My friend Emmanuel Navon calls in a column today for a new coalition of the secular Israeli right in this month's elections, uniting nationalists against both socialists and the ultra-religious:
The only coalition that could advance electoral reform is a coalition between Likud-Israel Beitenu, Yesh Atid, and the Jewish Home –a coalition that would exclude the ultra-orthodox parties. Such a coalition would be similar to the one formed by Sharon in 2003. The same way that the 2003 coalition enabled the government to pass the necessary budget cuts, a similar coalition ten years later might make it possible, for the first time, to reform Israel’s political system.
A government led by Netanyahu, Bennet and Lapid would also pursue a responsible economic policy and lower the cost of housing. Such a government will continue to manage the unsolvable conflict with the Palestinians: Netanyahu will give good speeches around the world, Lapid will say that he’d love to solve the conflict but that conditions are not ripe, and Bennet’s semi-annexation plan will be shelved. …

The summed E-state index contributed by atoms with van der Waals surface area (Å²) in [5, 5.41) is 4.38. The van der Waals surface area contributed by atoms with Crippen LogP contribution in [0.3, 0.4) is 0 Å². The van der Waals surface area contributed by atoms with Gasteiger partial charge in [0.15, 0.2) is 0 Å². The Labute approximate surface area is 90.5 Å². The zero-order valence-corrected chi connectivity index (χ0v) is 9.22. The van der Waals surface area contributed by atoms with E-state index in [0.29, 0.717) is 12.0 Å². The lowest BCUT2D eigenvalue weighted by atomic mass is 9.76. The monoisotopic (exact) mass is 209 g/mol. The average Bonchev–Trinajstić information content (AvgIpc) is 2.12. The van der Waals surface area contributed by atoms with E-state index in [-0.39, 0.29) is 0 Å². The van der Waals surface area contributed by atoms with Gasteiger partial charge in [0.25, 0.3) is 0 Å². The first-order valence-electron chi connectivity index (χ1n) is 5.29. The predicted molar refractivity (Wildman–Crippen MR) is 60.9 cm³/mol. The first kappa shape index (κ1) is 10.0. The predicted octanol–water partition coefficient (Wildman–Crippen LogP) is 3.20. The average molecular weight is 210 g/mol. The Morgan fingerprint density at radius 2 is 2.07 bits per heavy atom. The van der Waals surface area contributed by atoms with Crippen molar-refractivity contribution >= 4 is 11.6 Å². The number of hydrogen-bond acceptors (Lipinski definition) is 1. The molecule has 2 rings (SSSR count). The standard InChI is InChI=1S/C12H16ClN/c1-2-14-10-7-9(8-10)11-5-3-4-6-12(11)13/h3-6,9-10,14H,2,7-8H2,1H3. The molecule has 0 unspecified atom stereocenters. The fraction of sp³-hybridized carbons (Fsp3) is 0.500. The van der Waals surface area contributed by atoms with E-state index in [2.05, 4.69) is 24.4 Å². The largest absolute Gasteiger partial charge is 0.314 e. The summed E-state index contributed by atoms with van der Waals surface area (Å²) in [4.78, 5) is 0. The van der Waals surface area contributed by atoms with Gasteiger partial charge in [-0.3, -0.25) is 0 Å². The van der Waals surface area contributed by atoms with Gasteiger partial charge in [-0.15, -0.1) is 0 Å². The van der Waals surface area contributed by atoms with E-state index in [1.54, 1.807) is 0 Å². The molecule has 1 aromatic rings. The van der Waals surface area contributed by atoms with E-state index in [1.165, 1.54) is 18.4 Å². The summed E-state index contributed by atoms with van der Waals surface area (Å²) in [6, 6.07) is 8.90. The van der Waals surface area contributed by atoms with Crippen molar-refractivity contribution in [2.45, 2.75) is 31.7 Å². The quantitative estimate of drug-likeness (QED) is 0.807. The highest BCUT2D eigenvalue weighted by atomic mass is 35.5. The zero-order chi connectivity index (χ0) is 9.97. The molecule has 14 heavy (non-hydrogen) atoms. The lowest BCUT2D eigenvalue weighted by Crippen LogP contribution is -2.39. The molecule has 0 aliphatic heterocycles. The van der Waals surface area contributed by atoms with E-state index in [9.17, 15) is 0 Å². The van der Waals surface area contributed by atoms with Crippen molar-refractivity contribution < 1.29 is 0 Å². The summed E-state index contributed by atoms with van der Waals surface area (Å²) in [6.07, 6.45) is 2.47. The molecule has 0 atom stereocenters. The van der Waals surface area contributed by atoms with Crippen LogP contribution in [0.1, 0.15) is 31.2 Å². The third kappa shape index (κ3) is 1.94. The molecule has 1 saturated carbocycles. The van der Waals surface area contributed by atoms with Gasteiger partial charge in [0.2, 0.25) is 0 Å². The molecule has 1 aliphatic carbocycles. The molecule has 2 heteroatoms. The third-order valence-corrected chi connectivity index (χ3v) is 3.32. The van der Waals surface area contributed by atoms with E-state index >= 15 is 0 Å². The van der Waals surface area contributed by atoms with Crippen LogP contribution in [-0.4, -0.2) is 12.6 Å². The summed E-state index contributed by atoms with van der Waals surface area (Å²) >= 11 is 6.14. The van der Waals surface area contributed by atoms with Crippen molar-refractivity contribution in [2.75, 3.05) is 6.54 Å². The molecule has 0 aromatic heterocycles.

This scenario is not unlikely according to the polls, provided that Likud-Beitenu convinces more voters that it deserves their votes. But for this to happen, Likud’s leadership needs to clearly state that it intends to form the next coalition with Yesh Atid and the Jewish Home, and without the ultra-orthodox –a coalition whose three main targets will be to implement electoral reform, to maintain economic growth through a fairer share of the economic burden, and to pursue its relatively successful management of the unsolvable conflict with the Palestinians.